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In the road band I ran, I owned most of everything. I felt it was worth the investment, as the band was pretty good, and a living was made during those years. When that ended, it was a hardship for me, being a bit behind the curve as far as ROI goes. It would have to be a hell of a good band, with income potential and the right people for me to go out on any kind of limb ever again. Been there, bought the t-shirt, then lost it off of my back.
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I bought my PA system because I was tired of other members buying mediocre equipment. The band immediately saw the ROI when they heard how much clearer the monitors were. I got my ROI as the system has endured three bands in the last sixteen years.

 

I have a day job that pays good income so I can afford better stuff. The PA is a big portion, while the other guys supply their monitors and monitor power amps. That leaves lighting, and you don't have to spend a lot of $$$ these days for club lighting.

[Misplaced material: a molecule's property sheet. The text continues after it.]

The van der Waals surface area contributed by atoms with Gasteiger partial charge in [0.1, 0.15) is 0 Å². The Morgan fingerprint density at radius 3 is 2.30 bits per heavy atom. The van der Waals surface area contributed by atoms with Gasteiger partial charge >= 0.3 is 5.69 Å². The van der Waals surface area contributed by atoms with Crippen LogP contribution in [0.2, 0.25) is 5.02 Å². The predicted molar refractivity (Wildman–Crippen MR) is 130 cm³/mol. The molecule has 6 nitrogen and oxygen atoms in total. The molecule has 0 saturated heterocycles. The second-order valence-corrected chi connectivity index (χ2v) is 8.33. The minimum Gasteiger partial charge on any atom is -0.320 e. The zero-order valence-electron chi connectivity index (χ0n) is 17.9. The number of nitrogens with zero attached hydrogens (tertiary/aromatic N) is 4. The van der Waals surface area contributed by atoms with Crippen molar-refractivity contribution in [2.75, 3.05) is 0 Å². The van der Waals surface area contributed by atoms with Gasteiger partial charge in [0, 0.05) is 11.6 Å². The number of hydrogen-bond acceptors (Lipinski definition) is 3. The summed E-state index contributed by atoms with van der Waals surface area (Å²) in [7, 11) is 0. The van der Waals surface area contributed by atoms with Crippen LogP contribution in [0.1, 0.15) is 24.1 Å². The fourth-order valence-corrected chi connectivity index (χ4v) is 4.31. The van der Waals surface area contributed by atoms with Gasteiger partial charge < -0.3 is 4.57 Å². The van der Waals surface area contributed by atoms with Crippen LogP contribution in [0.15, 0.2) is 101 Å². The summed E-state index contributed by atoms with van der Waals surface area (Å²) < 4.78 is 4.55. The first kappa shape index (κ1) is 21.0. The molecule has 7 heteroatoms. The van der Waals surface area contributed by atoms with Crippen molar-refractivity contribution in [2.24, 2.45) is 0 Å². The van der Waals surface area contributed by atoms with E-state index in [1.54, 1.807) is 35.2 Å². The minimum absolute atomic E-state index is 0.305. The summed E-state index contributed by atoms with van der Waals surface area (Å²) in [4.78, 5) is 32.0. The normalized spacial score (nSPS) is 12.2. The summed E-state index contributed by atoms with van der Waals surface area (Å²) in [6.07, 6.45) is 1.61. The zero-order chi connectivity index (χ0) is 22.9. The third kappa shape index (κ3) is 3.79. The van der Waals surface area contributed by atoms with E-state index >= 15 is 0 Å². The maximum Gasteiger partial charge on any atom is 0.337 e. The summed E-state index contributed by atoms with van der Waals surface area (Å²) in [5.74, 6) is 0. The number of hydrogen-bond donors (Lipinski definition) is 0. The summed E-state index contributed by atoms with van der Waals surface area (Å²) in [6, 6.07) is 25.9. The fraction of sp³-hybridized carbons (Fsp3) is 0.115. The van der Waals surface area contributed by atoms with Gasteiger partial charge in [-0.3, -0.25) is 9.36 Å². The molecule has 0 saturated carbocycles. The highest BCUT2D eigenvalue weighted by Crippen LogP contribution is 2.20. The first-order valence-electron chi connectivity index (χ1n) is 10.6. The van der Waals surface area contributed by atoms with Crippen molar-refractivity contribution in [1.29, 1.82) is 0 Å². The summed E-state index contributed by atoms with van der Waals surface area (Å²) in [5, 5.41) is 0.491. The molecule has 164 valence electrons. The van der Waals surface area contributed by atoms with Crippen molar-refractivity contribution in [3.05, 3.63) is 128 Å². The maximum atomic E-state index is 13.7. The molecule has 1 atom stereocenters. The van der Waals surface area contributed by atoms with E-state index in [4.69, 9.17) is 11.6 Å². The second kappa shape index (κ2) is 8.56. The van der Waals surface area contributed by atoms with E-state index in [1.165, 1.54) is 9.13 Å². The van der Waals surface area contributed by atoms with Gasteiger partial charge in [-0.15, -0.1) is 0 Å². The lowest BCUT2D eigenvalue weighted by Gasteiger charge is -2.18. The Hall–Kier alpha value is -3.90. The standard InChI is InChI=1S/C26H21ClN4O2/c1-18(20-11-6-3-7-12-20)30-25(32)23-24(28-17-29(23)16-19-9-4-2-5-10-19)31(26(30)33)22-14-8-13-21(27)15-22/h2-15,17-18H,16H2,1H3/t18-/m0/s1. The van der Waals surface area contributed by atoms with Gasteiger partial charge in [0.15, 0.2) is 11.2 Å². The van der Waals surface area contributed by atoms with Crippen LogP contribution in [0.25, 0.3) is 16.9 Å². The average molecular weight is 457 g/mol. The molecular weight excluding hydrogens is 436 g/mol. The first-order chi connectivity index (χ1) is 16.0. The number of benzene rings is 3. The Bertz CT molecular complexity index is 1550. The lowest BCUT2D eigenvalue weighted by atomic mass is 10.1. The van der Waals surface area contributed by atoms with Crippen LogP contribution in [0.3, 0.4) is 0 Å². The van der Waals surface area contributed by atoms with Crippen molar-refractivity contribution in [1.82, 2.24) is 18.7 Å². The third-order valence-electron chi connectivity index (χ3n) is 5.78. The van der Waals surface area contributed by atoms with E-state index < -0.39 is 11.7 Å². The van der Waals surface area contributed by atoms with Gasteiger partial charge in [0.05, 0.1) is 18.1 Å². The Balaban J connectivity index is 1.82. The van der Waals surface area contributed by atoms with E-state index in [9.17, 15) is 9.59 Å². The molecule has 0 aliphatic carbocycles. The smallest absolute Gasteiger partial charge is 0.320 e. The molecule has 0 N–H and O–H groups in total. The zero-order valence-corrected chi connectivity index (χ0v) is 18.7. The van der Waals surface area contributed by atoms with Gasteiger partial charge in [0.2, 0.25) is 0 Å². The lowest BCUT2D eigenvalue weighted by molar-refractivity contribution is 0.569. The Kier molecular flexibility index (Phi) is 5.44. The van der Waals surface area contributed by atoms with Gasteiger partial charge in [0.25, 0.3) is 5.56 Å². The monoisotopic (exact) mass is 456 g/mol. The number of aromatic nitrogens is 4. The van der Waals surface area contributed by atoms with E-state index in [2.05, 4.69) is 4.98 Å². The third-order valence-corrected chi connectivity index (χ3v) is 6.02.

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None of the people in the band I play in are doing it to put food on table, but we vary in age and financial capacity. Myself and another member individually own and provide the basics, lights, mixer, foldback, cables and FOH. If anything larger is required we rent it and it comes off the top. We share the cost of rehearsal studio rental.

 

I'm cool with that, a band is one of the few places where each can contribute according to their financial capacity without it becoming an issue. Plus you can get good gear for not a lot of money today.

 

 

MainStage 3 | Axiom 61 2nd Gen | Pianoteq | B5 | XK3c | EV ZLX 12P

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About 8-10 years ago I totally changed my outlook on investing $$$'s and effort toward light and sound gear.

 

I seriously don't know if it was a bad luck of the draw or if it is truly a generational thing but ..... the oldest guys in the band seemed to always be doing all the physical labor of lumping and setting up the PA. The bassist and I came to an awakening one hot August afternoon and decided 'F*** this.'